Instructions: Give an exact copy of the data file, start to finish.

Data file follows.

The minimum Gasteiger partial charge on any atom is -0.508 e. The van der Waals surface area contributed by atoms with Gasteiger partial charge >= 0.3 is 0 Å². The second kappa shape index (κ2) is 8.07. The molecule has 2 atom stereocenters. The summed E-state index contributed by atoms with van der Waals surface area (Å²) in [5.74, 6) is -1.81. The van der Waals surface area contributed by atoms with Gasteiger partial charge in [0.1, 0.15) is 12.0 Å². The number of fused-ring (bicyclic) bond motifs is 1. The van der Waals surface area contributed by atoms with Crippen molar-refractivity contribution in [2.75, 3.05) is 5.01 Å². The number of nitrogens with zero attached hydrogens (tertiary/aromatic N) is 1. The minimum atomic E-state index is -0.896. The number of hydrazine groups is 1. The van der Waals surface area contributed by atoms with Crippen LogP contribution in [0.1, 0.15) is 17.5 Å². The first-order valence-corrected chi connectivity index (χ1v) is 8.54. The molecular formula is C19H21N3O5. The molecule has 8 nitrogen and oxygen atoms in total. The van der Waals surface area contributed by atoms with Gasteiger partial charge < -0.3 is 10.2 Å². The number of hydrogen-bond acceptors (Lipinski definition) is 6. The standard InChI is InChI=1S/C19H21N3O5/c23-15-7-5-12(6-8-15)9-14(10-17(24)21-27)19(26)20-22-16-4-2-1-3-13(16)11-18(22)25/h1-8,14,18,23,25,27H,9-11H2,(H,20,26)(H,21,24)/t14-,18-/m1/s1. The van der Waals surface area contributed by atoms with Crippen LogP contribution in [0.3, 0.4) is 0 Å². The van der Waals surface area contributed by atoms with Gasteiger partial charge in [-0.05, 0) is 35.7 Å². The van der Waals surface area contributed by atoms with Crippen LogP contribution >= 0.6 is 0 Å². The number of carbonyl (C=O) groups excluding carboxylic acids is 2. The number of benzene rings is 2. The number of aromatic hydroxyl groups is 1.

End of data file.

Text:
The minimum Gasteiger partial charge on any atom is -0.508 e. The van der Waals surface area contributed by atoms with Gasteiger partial charge >= 0.3 is 0 Å². The second kappa shape index (κ2) is 8.07. The molecule has 2 atom stereocenters. The summed E-state index contributed by atoms with van der Waals surface area (Å²) in [5.74, 6) is -1.81. The van der Waals surface area contributed by atoms with Gasteiger partial charge in [0.1, 0.15) is 12.0 Å². The number of fused-ring (bicyclic) bond motifs is 1. The van der Waals surface area contributed by atoms with Crippen molar-refractivity contribution in [2.75, 3.05) is 5.01 Å². The number of nitrogens with zero attached hydrogens (tertiary/aromatic N) is 1. The minimum atomic E-state index is -0.896. The number of hydrazine groups is 1. The van der Waals surface area contributed by atoms with Crippen LogP contribution in [0.1, 0.15) is 17.5 Å². The first-order valence-corrected chi connectivity index (χ1v) is 8.54. The molecular formula is C19H21N3O5. The molecule has 8 nitrogen and oxygen atoms in total. The van der Waals surface area contributed by atoms with Gasteiger partial charge < -0.3 is 10.2 Å². The number of hydrogen-bond acceptors (Lipinski definition) is 6. The standard InChI is InChI=1S/C19H21N3O5/c23-15-7-5-12(6-8-15)9-14(10-17(24)21-27)19(26)20-22-16-4-2-1-3-13(16)11-18(22)25/h1-8,14,18,23,25,27H,9-11H2,(H,20,26)(H,21,24)/t14-,18-/m1/s1. The van der Waals surface area contributed by atoms with Crippen LogP contribution in [0.3, 0.4) is 0 Å². The van der Waals surface area contributed by atoms with Gasteiger partial charge in [-0.05, 0) is 35.7 Å². The van der Waals surface area contributed by atoms with Crippen LogP contribution >= 0.6 is 0 Å². The number of carbonyl (C=O) groups excluding carboxylic acids is 2. The number of benzene rings is 2. The number of aromatic hydroxyl groups is 1.